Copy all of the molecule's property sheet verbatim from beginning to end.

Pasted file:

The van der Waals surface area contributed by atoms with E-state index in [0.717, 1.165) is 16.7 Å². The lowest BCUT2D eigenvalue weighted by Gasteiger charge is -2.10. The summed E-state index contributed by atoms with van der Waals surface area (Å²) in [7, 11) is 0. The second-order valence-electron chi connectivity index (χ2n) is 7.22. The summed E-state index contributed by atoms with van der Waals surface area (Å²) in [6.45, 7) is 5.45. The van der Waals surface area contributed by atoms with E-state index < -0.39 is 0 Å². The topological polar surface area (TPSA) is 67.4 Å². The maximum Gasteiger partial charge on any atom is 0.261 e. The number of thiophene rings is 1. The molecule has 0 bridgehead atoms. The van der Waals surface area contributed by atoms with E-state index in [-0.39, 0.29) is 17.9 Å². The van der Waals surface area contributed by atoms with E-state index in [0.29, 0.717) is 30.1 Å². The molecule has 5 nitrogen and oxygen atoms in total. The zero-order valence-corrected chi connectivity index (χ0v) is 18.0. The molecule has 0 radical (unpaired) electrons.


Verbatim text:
The van der Waals surface area contributed by atoms with E-state index in [0.717, 1.165) is 16.7 Å². The lowest BCUT2D eigenvalue weighted by Gasteiger charge is -2.10. The summed E-state index contributed by atoms with van der Waals surface area (Å²) in [7, 11) is 0. The second-order valence-electron chi connectivity index (χ2n) is 7.22. The summed E-state index contributed by atoms with van der Waals surface area (Å²) in [6.45, 7) is 5.45. The van der Waals surface area contributed by atoms with E-state index < -0.39 is 0 Å². The topological polar surface area (TPSA) is 67.4 Å². The maximum Gasteiger partial charge on any atom is 0.261 e. The number of thiophene rings is 1. The molecule has 0 bridgehead atoms. The van der Waals surface area contributed by atoms with E-state index in [-0.39, 0.29) is 17.9 Å². The van der Waals surface area contributed by atoms with E-state index in [0.29, 0.717) is 30.1 Å². The molecule has 5 nitrogen and oxygen atoms in total. The zero-order valence-corrected chi connectivity index (χ0v) is 18.0. The molecule has 0 radical (unpaired) electrons.